A nonprofit publication of the Kentucky Center for Public Service Journalism

Bryan Station seniors use College & Career Center, get tips from panel of graduates

The Q&A panel was part of the kickoff for Bryan Station's new College & Career Center. The group also included Lance Cpl. Shelby Lambert, a 2011 BSHS graduate (far left) and Arielle Donelan of Michigan, a senior at Centre College. (Photos from FCPS)


By Tammy Lane
Fayette County Public Schools

When students at Bryan Station High want to investigate options for their future, they can now stop by the school’s new College & Career Center.

Housed in the former school store, the resource center is in a visible location just around the corner from the main office and across from the auditorium. For its grand-opening week, Bryan Station brought in representatives from several universities and branches of the armed forces. Teachers and staff sported jerseys from their alma maters and shared their career paths with students, and school fight songs played over the intercom during class changes.

UK freshmen Max Shier (left) and Thomas McKinley talked about the changes since high school as the panel of BSHS graduates shared “how to be successful in the college experience and stay out of trouble."

“It’s to get them into the mindset of ‘Wow, this is what I need to be doing next,’” said guidance counselor Denise Lawless, who helps prep seniors.

Students signed up for time slots to come in and register for the ACT, fill out college paperwork and submit online job applications, and the week culminated with a handful of teacher-led seminars on such useful topics as “surviving and thriving in college math” and presenting a professional demeanor when communicating with professors.

Another highlight was the Q&A panel of Bryan Station graduates who came back to share the secrets of “how to be successful in the college experience and stay out of trouble,” as Lawless put it. The four-member panel also included a Centre College senior who happened to be job shadowing at school that day.

“I wish somebody had told me to work on my study habits. It takes a lot of patience and dedication,” said Arielle Donelan of Michigan, an anthropology/sociology major at Centre. “Work on procrastination before you get to college. It took me a couple of years to figure that out. The sooner you conquer that, the better.”

The guys on the panel, both freshmen at the University of Kentucky, agreed that buckling down the first semester is crucial to academic success.

“I was the type of kid in high school who could just get by on grades. Now, everyone has to study, and you have to get in the right habits quickly,” said Thomas McKinley, who signed on for civil engineering and Spanish at UK.

Thomas mentioned how a GPA is calculated differently in college, which surprised him, and how keeping up with when assignments are due can be a challenge. “It is hard to get a 3.5,” he stressed. “There’s no extra credit, there’s no gimmes, there’s no handouts.”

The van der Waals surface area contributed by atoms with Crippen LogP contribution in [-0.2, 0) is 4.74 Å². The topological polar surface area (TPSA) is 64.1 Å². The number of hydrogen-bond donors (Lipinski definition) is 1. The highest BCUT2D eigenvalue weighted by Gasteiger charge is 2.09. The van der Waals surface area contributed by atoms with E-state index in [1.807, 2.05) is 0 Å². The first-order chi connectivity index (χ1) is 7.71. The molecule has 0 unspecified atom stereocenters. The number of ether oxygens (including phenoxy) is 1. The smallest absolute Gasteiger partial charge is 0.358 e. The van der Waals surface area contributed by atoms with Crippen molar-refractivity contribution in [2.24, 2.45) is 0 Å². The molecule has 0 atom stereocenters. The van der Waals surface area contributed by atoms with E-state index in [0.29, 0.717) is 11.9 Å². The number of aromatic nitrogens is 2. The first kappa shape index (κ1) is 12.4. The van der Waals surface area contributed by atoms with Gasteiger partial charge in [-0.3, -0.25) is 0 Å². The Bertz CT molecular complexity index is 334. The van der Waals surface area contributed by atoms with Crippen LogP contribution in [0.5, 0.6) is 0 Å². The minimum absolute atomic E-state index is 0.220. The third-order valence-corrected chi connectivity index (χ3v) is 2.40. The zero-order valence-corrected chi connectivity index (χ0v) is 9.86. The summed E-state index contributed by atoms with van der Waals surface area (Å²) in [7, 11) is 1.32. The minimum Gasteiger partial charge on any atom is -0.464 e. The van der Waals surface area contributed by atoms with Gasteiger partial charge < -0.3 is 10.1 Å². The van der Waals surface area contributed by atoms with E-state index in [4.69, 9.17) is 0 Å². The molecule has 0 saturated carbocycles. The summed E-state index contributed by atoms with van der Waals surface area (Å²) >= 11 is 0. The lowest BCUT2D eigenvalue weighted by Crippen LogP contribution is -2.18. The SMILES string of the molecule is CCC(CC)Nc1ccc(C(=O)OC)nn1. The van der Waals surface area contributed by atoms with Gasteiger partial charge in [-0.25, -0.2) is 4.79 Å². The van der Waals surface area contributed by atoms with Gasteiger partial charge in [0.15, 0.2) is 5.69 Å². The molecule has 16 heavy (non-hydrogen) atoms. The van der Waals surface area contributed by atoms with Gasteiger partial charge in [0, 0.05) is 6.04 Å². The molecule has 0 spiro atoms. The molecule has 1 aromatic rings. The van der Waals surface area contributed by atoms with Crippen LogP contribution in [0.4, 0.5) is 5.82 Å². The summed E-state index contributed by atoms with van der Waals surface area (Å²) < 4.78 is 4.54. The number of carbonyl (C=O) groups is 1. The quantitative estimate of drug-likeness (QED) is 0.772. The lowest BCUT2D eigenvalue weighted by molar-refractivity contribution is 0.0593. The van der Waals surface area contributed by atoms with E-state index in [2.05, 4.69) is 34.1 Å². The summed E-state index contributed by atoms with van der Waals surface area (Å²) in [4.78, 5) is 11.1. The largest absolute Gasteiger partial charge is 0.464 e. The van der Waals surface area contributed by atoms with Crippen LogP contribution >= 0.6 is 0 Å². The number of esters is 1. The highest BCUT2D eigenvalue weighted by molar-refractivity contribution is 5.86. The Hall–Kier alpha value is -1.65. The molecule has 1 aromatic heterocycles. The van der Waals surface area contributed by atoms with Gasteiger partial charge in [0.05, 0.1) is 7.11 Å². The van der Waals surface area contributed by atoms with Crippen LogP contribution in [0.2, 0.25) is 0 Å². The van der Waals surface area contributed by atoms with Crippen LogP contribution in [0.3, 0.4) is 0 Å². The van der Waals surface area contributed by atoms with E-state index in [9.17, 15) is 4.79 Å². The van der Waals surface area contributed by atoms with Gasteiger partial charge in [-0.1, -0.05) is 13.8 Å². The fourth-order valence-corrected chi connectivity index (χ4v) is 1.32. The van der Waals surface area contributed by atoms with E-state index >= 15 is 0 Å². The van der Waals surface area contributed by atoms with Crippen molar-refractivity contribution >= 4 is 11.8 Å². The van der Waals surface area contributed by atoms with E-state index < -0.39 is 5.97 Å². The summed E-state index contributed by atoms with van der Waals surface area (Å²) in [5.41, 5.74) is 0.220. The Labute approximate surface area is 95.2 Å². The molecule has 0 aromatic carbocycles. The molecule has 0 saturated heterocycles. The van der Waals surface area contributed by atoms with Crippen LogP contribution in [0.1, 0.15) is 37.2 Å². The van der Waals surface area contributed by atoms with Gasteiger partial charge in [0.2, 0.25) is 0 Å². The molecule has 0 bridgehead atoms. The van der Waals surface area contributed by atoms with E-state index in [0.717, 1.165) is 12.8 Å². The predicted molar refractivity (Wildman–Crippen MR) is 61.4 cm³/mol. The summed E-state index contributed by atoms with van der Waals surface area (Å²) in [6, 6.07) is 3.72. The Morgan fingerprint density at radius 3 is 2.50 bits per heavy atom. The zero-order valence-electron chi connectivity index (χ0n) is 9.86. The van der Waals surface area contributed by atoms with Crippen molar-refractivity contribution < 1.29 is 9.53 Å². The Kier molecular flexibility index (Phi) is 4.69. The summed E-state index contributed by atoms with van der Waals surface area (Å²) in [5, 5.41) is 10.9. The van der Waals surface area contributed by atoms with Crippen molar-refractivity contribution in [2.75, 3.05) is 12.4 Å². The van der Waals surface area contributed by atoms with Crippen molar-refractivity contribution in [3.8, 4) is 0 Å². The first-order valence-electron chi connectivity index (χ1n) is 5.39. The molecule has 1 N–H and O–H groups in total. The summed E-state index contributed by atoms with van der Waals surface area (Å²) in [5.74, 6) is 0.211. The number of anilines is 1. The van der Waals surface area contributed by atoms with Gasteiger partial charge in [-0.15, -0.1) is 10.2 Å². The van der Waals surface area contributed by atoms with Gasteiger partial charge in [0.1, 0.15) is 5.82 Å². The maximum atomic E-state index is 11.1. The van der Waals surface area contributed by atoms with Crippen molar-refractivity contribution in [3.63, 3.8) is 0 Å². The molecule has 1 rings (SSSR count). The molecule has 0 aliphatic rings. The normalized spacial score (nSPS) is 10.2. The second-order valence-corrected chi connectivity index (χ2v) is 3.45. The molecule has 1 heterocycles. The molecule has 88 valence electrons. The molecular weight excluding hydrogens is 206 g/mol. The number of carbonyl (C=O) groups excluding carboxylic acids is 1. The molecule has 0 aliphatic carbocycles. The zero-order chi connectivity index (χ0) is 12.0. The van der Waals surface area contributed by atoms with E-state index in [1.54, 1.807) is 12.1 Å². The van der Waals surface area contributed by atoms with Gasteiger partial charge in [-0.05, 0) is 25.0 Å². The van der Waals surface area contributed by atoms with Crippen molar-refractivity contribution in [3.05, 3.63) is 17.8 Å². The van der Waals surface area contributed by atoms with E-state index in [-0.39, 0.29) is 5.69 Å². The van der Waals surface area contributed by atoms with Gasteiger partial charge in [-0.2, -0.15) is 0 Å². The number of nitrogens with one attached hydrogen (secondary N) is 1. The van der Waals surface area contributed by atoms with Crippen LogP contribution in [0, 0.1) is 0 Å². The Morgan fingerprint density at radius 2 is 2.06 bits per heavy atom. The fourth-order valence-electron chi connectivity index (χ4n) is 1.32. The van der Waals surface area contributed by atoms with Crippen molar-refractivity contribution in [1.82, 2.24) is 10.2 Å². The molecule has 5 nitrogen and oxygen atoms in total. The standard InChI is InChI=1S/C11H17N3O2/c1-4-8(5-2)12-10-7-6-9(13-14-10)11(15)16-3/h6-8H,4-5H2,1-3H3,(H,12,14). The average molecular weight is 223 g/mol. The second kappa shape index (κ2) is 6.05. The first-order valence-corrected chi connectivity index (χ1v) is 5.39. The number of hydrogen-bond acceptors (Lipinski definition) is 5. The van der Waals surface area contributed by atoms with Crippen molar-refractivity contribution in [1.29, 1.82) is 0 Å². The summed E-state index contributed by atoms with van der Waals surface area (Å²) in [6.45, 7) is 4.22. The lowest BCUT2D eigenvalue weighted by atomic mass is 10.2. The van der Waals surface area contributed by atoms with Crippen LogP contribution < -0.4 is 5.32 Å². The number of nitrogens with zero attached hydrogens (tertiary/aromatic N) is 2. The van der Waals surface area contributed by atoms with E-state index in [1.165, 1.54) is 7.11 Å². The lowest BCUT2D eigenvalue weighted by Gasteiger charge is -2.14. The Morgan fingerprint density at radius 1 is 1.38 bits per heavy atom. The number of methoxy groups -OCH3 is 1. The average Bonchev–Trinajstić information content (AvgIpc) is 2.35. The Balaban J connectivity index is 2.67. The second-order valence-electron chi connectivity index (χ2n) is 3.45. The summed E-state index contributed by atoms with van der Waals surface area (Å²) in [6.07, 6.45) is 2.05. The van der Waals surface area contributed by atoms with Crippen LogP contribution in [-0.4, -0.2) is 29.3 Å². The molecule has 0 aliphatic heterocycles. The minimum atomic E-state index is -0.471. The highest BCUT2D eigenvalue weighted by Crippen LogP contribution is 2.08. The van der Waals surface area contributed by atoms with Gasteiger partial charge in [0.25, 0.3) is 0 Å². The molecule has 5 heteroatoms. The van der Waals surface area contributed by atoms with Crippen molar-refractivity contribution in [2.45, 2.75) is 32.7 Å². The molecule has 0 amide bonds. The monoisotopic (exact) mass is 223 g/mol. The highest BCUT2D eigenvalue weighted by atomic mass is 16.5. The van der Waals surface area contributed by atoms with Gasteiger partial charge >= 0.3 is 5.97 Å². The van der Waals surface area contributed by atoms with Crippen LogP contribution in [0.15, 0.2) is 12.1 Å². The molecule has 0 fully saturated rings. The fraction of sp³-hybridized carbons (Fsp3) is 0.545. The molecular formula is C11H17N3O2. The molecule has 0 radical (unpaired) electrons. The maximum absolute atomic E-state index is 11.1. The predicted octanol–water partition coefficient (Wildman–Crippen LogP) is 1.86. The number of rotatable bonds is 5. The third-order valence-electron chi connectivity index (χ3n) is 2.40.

Max Shier, who is studying international relations, pointed out that while some first-year classes meet in huge lecture halls, students can receive more individualized attention if they’re persistent. Thomas agreed, adding that developing relationships with instructors definitely requires more effort.

“You have to get used to competing with everyone in class and getting the professor to notice you,” he said.

Lance Cpl. Shelby Lambert, another panelist, chose to enlist in the military after graduating in 2011. Stationed in Yuma, Ariz., Shelby took some basic classes and earned the equivalent of an associate’s degree in meteorology and oceanography forecasting.

“I’ve never stepped on a college campus and have over 80 college credits,” she said, adding that the U.S. Marine Corps will pay for her education if she later decides to pursue a four-year degree.

The panel also touched on the benefits of Advanced Placement classes, of a fitness routine to avoid packing on the dreaded “freshman 15” and of a trusted support network. Max suggested freshmen find a niche of friends on campus, whether in a sorority, club or other organization.

“What’s really cool is getting involved. There’s always something fun to do,” he said.

As when Thomas played football for the Defenders, the brotherhood and the requirements of his fraternity keep him focused as he prioritizes daily demands at UK.

“One of the biggest things adjusting on campus and getting used to was not having my parents there. It’s all on you now,” Thomas told the roomful of Station students. “You’re living on your own, so there are a lot of things you have to step up and take control of. You’ve got to keep yourself motivated to make the smart decisions.”

Related Posts

Leave a Comment